Links

Here is a short list of websites that I’ve found to be good resources for information about ham radio. I hope you will be able to find these useful. These sites are listed in no particular order. If you click on a link from here and find that the website is down or the information isn’t there that you’re looking for, please contact me and let me know so I can remove the link from this page. Thanks!

  • ICOM America: I’ve owned an IC-718 and an IC-735.  I currently own and use an IC-706MKII.  I am happy with all of my radios and recommend ICOM to my fellow hams.
  • Yaesu (Vertex Standard): I own and have owned several radios from Yaesu (VX-150, FT-23R) and have found that Yaesu radios have served me well over the years and continue to do so.
  • The DX Zone: One of the top sites on the Web to find information about amateur radio. There’s something for everyone on this site and it is updated daily (the site even posts on Facebook when it updates!). I highly recommend this site to any amateur or anyone who’s interested in amateur radio.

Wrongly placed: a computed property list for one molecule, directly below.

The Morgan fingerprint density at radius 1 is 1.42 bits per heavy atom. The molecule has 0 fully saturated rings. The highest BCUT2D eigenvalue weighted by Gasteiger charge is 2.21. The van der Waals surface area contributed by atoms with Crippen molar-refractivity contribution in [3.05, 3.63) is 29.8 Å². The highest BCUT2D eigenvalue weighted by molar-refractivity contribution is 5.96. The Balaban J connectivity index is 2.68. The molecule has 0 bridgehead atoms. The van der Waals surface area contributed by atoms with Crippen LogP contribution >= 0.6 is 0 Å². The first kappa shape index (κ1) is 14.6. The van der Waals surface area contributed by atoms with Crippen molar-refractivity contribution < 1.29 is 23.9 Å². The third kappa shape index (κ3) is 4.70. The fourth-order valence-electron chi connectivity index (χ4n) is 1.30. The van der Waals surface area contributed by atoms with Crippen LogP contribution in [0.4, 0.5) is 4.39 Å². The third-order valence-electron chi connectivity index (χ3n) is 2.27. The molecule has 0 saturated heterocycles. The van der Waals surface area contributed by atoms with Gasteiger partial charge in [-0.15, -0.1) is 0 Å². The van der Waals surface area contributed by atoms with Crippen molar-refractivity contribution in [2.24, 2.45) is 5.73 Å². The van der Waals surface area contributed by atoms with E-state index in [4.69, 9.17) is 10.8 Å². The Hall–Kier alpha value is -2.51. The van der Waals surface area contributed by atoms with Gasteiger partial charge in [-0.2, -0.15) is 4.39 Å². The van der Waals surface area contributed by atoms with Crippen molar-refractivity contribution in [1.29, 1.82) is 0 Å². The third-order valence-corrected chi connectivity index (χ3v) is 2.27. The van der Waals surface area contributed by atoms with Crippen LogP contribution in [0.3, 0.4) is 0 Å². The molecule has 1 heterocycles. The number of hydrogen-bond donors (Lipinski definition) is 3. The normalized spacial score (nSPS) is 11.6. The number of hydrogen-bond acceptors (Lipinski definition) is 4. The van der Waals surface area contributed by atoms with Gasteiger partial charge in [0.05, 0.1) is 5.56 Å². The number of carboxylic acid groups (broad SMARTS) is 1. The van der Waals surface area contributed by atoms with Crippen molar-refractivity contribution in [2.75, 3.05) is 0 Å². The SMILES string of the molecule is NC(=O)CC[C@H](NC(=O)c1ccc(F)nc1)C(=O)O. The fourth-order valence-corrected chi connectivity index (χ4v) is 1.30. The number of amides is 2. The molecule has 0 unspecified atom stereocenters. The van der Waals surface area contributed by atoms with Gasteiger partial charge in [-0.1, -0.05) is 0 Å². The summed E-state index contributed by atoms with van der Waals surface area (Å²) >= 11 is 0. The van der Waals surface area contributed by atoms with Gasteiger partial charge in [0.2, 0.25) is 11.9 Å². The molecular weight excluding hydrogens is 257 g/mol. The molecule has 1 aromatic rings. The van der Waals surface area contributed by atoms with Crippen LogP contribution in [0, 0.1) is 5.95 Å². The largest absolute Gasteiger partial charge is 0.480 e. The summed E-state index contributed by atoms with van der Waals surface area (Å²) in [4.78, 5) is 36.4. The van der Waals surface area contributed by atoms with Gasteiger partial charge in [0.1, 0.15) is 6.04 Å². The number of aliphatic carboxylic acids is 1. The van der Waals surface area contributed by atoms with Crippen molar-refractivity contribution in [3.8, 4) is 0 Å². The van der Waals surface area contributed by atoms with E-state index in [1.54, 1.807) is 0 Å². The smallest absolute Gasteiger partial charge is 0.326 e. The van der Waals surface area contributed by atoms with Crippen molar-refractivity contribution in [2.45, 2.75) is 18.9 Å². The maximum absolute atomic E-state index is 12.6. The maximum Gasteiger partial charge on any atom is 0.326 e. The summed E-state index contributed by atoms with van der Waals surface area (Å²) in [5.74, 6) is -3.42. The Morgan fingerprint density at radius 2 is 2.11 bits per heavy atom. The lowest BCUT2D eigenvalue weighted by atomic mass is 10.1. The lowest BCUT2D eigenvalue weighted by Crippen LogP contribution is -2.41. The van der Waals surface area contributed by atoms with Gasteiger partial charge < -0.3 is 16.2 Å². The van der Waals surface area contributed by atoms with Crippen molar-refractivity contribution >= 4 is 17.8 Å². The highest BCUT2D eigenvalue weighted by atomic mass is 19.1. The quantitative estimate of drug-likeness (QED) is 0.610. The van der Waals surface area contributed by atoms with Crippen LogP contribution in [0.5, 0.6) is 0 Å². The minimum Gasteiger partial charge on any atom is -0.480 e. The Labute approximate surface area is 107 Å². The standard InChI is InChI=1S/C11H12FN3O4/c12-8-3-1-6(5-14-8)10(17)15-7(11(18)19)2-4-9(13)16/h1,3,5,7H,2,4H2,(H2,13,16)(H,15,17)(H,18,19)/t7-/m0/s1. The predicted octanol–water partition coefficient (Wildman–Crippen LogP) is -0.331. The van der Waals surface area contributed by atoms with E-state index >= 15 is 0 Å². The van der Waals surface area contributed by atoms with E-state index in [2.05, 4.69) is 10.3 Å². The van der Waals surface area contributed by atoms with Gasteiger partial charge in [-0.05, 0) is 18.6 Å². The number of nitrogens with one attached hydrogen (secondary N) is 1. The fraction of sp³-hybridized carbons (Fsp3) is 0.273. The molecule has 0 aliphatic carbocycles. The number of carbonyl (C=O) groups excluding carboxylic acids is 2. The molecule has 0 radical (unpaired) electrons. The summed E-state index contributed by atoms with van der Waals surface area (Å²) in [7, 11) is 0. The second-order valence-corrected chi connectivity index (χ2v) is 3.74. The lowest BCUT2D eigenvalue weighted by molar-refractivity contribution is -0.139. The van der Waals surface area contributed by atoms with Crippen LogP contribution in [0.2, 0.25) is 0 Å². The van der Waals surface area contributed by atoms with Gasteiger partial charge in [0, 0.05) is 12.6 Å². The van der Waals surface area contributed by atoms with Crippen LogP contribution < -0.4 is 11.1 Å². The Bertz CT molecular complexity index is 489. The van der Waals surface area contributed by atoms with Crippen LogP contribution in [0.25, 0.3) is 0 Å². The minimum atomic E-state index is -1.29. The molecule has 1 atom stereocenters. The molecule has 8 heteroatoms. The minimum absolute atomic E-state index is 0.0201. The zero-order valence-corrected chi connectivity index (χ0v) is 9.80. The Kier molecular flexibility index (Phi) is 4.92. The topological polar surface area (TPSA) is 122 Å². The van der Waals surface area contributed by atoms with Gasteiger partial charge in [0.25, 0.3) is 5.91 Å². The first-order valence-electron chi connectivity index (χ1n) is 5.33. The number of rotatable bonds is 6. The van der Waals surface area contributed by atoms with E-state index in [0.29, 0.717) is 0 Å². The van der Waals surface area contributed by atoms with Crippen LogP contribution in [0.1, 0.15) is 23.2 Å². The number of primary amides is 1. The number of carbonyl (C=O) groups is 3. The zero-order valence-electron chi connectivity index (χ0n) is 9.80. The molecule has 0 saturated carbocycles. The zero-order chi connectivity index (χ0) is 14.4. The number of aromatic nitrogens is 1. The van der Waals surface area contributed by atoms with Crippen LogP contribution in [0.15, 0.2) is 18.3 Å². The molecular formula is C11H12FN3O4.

• QRZ.COM: Again, one of the top sites on the Web for amateur radio operators. Not only does QRZ have the usual forums and “for sale” boards, but QRZ’s callsign lookup system is used by millions of amateur radio operators worldwide to look up one another’s callsigns during contacts (QSOs).
  • HamQTH.com: Since QRZ.com shut down free (as in not having to have an account and logging in) access to its callsign database, a ham created HamQTH.com to fill that void. I use this service myself when I am logging QSOs as do several logging programs.
  • DX Lab Suite: I highly recommend this suite of freeware Windows software for the active DXer. This has pretty much everything you’d need to integrate your computer with your radio and your ham shack. The author, through his mailing list, offers terrific user support!
  • TW Software: Linux-based ham radio software written by Ted Williams WA0EIR. He’s written TWPSK, TWLOG, TwHamQTH, TWCLOCK, TWCW, and PSK31LX. I’ve used them extensively in my own shack and they’re great no-frills programs. Ted is quick to help you out if you need his help.
  • Max-Gain Systems: A small company that offers some of the best prices on amateur radio parts and pieces, such as UHF connectors that are high quality (made of brass, silver-plated for easy soldering).
  • CheapQSLs: A great ham-owned business!  This is where I get my QSL cards from.  I like style 155.  I highly recommend them.